For Hope Edelman, whose mother died when she was 17, having children of her own forced her to confront that loss and its anxieties. In her book she eloquently and personally explores how the loss of her mother has impacted her own ability to mother. Edelman reads with a sensitivity and gentleness appropriate for such a delicate topic, whether sharing her own feelings or those of the countless motherless mothers she interviews. Even when quoting the extensive body of research surrounding grief and loss of a parent, Edelman manages to inject a human and empathic element into a guidebook for any mother facing motherhood without the benefit of her own mother's wisdom.
But when she became a parent, she found herself revisiting her loss in ways she had never anticipated. Now the mother of two young girls, Edelman set out to learn how the loss of a mother to death or abandonment can affect the ways women raise their own children. From her exhaustive investigation, including a survey of more than one thousand women, comes Motherless Mothers, the enlightening and inspiring next step in the motherless journey.
Using her own story as a prism, Edelman reveals the unique anxieties and desires these mothers experience as they raise their children without the help of a living maternal guide. She examines their parenting choices, their unexpected triumphs, and their fears, from the initial decision to have a child, through pregnancy, the delivery room, and the child-rearing years. Identifying "Eight Themes of Motherless Mothers" that cut across all racial, ethnic, and socio-economic lines, Edelman illuminates how the experience of loss directly impacts the ways in which these women parent their own children.
Enriched by the voices of the mothers themselves, as well as filled with practical insight and advice from experienced professionals, this impeccably researched and luminously written book offers motherless mothers the guidance and support they want and need.
©2006 Hope Edelman; (P)2006 HarperCollins Publishers, Inc.
"She presents emotionally charged concepts in clear, memorable terms to encourage frank, cathartic discussion." (Publishers Weekly)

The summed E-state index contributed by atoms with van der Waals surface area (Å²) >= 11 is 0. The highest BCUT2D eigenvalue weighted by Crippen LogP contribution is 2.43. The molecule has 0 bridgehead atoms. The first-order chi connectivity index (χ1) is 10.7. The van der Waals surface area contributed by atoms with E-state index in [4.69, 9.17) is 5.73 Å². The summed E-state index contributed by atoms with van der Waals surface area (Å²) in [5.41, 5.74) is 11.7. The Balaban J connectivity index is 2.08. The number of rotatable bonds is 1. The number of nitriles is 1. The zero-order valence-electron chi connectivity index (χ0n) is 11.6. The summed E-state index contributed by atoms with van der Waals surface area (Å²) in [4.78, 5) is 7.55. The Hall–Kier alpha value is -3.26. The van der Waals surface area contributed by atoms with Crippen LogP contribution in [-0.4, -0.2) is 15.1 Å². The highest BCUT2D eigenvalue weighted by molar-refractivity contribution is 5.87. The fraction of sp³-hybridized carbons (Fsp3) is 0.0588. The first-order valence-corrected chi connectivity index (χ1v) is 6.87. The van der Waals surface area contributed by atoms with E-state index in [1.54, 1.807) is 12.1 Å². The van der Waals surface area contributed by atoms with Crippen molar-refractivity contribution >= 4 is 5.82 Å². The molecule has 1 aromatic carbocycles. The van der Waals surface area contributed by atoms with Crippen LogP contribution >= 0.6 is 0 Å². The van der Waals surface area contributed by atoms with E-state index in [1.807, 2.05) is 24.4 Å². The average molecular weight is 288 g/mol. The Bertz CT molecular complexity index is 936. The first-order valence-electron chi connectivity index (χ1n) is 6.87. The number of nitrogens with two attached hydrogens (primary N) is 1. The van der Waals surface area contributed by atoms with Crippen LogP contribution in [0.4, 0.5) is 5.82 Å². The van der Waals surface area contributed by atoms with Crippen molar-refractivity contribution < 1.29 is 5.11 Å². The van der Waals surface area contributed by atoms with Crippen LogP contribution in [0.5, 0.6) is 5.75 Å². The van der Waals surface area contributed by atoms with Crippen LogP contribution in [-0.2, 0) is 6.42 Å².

This book, for me, was so wonderful in the way that the author helped me to realize that I am normal! I am always being labeled as "paranoid" or "neurotic" and it's always by somebody who has a family unit in place. I understand now that what makes me different from my spouse and all of my friends when it comes to parenting is that I grew up without the closeness of a mother and the absence of a father. I grew up with the realization that I could only depend on 1 grandparent, who loved me very much but, had a dysfunctional relationship with her own daughter, which was my mother. I was conditioned to be very independent which made life tough once I reached high school because at that time I was unwilling to follow direction from a parent. I stopped living with my mother at 15 and the relationship ceased at that time and is still void as I speak. I had my daughter in 2006 and it really caught me off guard when I heard that my mother was bragging about becoming a grandmother to other family members. Actually, when I heard that she was saying that, it pissed me off. My mother did contact me shortly after the birth of my daughter and I realized that I was not ready to explore that relationship ever again and that my daughter is never going to know her grandmother on her mother's side. My mother never did want a child and it showed all throughout my childhood. I suffer from the same insecurities and fears as other "motherless" mothers do. Even though my mother is still alive, she is still empty inside and feels no connection to me the way a mother who loves her child would feel. This book helped me to clear out the unknowns in my head and gave me a boost of confidence in how I will be as a mother to my own daughter. I absolutely love this book and highly suggest it to anyone who has been denied a relationship with their mother. It will show you that you are normal to feel the way you do and it's ok to guard yourself of those fears. Enjoy!
it just rambled on
the narrator was ok
Most of it
Just wasnt anything i expected.
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